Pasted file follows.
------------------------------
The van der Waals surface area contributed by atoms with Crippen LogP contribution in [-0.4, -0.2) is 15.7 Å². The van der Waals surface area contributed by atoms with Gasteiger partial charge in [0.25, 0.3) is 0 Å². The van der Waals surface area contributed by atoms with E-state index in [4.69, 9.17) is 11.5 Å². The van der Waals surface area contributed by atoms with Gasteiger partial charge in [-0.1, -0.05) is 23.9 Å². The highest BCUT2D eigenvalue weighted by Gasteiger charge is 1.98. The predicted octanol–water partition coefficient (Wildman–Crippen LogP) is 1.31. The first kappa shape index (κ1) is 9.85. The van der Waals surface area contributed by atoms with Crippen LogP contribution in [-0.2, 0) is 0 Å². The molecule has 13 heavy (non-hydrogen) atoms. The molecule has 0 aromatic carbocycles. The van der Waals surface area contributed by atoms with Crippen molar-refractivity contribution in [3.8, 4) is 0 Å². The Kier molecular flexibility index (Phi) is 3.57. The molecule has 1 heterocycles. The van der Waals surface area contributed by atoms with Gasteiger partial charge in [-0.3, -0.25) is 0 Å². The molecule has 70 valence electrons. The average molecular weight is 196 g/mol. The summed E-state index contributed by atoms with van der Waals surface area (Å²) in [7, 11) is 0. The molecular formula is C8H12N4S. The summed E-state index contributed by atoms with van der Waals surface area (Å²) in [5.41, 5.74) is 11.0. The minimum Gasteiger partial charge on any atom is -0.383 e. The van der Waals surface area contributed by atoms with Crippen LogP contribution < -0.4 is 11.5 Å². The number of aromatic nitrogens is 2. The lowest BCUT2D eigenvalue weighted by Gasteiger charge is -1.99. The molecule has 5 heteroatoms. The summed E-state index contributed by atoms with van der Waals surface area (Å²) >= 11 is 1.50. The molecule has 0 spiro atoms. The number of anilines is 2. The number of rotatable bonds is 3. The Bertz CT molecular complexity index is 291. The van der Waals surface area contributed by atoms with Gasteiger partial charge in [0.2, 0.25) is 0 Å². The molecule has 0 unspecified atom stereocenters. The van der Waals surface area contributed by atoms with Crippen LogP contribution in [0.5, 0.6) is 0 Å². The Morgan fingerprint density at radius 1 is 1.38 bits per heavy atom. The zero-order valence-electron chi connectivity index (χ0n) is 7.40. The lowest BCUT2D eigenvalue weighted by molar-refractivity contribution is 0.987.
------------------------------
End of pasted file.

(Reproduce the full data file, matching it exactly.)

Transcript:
The van der Waals surface area contributed by atoms with Crippen LogP contribution in [-0.4, -0.2) is 15.7 Å². The van der Waals surface area contributed by atoms with Gasteiger partial charge in [0.25, 0.3) is 0 Å². The van der Waals surface area contributed by atoms with E-state index in [4.69, 9.17) is 11.5 Å². The van der Waals surface area contributed by atoms with Gasteiger partial charge in [-0.1, -0.05) is 23.9 Å². The highest BCUT2D eigenvalue weighted by Gasteiger charge is 1.98. The predicted octanol–water partition coefficient (Wildman–Crippen LogP) is 1.31. The first kappa shape index (κ1) is 9.85. The van der Waals surface area contributed by atoms with Crippen LogP contribution in [-0.2, 0) is 0 Å². The molecule has 13 heavy (non-hydrogen) atoms. The molecule has 0 aromatic carbocycles. The van der Waals surface area contributed by atoms with Crippen molar-refractivity contribution in [3.8, 4) is 0 Å². The Kier molecular flexibility index (Phi) is 3.57. The molecule has 1 heterocycles. The van der Waals surface area contributed by atoms with Gasteiger partial charge in [-0.3, -0.25) is 0 Å². The molecule has 70 valence electrons. The average molecular weight is 196 g/mol. The summed E-state index contributed by atoms with van der Waals surface area (Å²) in [7, 11) is 0. The molecular formula is C8H12N4S. The summed E-state index contributed by atoms with van der Waals surface area (Å²) in [5.41, 5.74) is 11.0. The minimum Gasteiger partial charge on any atom is -0.383 e. The van der Waals surface area contributed by atoms with Crippen LogP contribution < -0.4 is 11.5 Å². The number of aromatic nitrogens is 2. The lowest BCUT2D eigenvalue weighted by Gasteiger charge is -1.99. The molecule has 5 heteroatoms. The summed E-state index contributed by atoms with van der Waals surface area (Å²) >= 11 is 1.50. The molecule has 0 spiro atoms. The number of anilines is 2. The number of rotatable bonds is 3. The Bertz CT molecular complexity index is 291. The van der Waals surface area contributed by atoms with Gasteiger partial charge in [0.2, 0.25) is 0 Å². The molecule has 0 unspecified atom stereocenters. The van der Waals surface area contributed by atoms with Crippen LogP contribution in [0.5, 0.6) is 0 Å². The Morgan fingerprint density at radius 1 is 1.38 bits per heavy atom. The zero-order valence-electron chi connectivity index (χ0n) is 7.40. The lowest BCUT2D eigenvalue weighted by molar-refractivity contribution is 0.987.